Health knowledge and news provided by doctors.

Indoor Smoking Ban Process Begins

Armen Hareyan's picture

The Ohio Department of Health (ODH) today began the formal process of adopting enforcement rules for Ohio's new indoor smoking ban. Draft rules were filed with the secretary of state and the Legislative Service Commission, triggering a 65-day process that provides for public comments, a public hearing and a final hearing before the Joint Committee on Agency Rule Review (JCARR).

ODH has sought to craft rules that are within the parameters of the law 58 percent of Ohio voters approved on Election Day while taking into account comments from nearly 4,000 Ohioans and members of ODH's smoking ban advisory committee.

Follow eMaxHealth on YouTube, Twitter and Facebook.
Please, click to subscribe to our Youtube Channel to be notified about upcoming health and food tips.

"Public input has been, and remains, essential to this important process," said ODH Acting Director Anne R.
Harnish. "While we cannot adopt every recommendation we receive, we consider them all seriously as we
evaluate whether proposed changes comply with the law Ohio's voters overwhelmingly approved."

A public hearing will be held at 10 a.m. Feb. 27 in the auditorium of the William Green Building, 30 W. Spring St. in Columbus. Interested parties will be afforded the opportunity to testify and provide their comments about the indoor smoking ban. Pre-register by contacting Norton (see contact information above). Written comments may be mailed to the above address or faxed to 614-728-7813 before 9 a.m. Feb. 27.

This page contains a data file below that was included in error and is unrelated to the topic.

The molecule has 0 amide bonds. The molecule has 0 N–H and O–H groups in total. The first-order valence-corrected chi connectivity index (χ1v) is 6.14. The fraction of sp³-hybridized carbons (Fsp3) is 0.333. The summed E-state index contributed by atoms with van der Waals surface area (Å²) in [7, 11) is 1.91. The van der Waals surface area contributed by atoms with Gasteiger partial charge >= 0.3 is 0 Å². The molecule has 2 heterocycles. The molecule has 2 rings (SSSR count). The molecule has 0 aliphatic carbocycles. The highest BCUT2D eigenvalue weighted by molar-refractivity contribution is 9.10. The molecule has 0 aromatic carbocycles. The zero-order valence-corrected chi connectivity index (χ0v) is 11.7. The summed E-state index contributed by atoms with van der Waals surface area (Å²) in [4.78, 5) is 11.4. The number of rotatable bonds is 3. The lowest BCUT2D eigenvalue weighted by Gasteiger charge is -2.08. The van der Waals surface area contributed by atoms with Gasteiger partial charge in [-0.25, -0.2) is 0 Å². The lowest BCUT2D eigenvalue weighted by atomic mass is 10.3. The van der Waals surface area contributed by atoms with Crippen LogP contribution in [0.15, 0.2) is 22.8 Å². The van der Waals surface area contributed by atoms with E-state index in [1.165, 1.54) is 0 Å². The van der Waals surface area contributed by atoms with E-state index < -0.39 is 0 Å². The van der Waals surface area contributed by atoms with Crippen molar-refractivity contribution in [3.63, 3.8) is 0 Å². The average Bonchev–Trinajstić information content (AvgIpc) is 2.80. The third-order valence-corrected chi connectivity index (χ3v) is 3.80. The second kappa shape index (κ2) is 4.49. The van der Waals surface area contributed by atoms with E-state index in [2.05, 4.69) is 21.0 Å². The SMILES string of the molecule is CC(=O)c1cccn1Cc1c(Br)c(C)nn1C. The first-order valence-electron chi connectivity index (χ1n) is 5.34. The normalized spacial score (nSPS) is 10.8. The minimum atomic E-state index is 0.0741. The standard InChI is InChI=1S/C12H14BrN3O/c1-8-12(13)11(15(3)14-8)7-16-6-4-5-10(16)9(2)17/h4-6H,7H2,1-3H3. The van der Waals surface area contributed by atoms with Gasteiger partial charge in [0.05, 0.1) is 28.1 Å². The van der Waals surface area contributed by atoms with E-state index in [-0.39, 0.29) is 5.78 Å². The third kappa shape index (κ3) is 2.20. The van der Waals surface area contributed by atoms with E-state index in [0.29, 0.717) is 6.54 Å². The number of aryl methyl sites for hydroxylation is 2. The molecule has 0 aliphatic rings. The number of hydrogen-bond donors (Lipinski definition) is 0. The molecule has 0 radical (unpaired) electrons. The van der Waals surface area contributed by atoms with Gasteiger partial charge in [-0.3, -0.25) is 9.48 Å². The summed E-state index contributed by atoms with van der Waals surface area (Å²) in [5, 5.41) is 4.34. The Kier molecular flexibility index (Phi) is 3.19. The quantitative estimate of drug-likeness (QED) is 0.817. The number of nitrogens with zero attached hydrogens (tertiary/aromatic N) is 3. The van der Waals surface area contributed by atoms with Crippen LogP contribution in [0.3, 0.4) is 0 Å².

Ohio's indoor smoking ban took effect Dec. 7 and although ODH cannot levy fines until the rules are adopted businesses must do three things to comply: prohibit smoking; remove ashtrays; and post no-smoking signs with the toll-free enforcement number, 1 866-559-OHIO (6446). Since the ban took effect, ODH has received more than 32,000 inquires about the ban and nearly 10,000 reports of potential violations; ODH is following up on all complaints with an informational letter.

"Initial compliance rates are encouraging," Harnish said. "This indoor smoking ban has great potential to reduce the smoking rate in Ohio."